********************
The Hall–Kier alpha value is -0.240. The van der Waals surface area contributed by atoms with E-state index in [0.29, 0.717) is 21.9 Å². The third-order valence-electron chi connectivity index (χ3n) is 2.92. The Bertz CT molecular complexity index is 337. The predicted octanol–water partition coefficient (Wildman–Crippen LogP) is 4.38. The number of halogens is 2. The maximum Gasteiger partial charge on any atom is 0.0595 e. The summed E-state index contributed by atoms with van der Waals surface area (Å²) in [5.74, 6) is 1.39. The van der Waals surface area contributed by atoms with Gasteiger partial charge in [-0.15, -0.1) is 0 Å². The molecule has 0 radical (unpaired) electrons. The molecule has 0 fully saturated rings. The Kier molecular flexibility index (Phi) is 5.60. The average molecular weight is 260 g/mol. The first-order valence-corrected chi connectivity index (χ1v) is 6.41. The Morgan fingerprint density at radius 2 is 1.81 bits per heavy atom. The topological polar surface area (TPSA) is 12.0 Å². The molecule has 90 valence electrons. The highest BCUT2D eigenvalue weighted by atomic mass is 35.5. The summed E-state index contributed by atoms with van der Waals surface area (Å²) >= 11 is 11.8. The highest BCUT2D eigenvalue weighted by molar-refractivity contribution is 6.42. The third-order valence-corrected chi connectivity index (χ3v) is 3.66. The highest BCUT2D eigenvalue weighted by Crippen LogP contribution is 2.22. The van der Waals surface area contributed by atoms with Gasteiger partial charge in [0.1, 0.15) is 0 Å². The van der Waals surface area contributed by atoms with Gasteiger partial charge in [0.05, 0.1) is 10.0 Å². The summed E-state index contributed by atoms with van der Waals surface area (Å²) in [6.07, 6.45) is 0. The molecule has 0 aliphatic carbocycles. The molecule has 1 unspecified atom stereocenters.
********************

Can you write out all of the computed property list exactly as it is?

The Hall–Kier alpha value is -0.240. The van der Waals surface area contributed by atoms with E-state index in [0.29, 0.717) is 21.9 Å². The third-order valence-electron chi connectivity index (χ3n) is 2.92. The Bertz CT molecular complexity index is 337. The predicted octanol–water partition coefficient (Wildman–Crippen LogP) is 4.38. The number of halogens is 2. The maximum Gasteiger partial charge on any atom is 0.0595 e. The summed E-state index contributed by atoms with van der Waals surface area (Å²) in [5.74, 6) is 1.39. The van der Waals surface area contributed by atoms with Gasteiger partial charge in [-0.15, -0.1) is 0 Å². The molecule has 0 radical (unpaired) electrons. The molecule has 0 fully saturated rings. The Kier molecular flexibility index (Phi) is 5.60. The average molecular weight is 260 g/mol. The first-order valence-corrected chi connectivity index (χ1v) is 6.41. The Morgan fingerprint density at radius 2 is 1.81 bits per heavy atom. The topological polar surface area (TPSA) is 12.0 Å². The molecule has 90 valence electrons. The highest BCUT2D eigenvalue weighted by atomic mass is 35.5. The summed E-state index contributed by atoms with van der Waals surface area (Å²) >= 11 is 11.8. The highest BCUT2D eigenvalue weighted by molar-refractivity contribution is 6.42. The third-order valence-corrected chi connectivity index (χ3v) is 3.66. The highest BCUT2D eigenvalue weighted by Crippen LogP contribution is 2.22. The van der Waals surface area contributed by atoms with Gasteiger partial charge in [0.1, 0.15) is 0 Å². The van der Waals surface area contributed by atoms with Gasteiger partial charge in [0.05, 0.1) is 10.0 Å². The summed E-state index contributed by atoms with van der Waals surface area (Å²) in [6.07, 6.45) is 0. The molecule has 0 aliphatic carbocycles. The molecule has 1 unspecified atom stereocenters.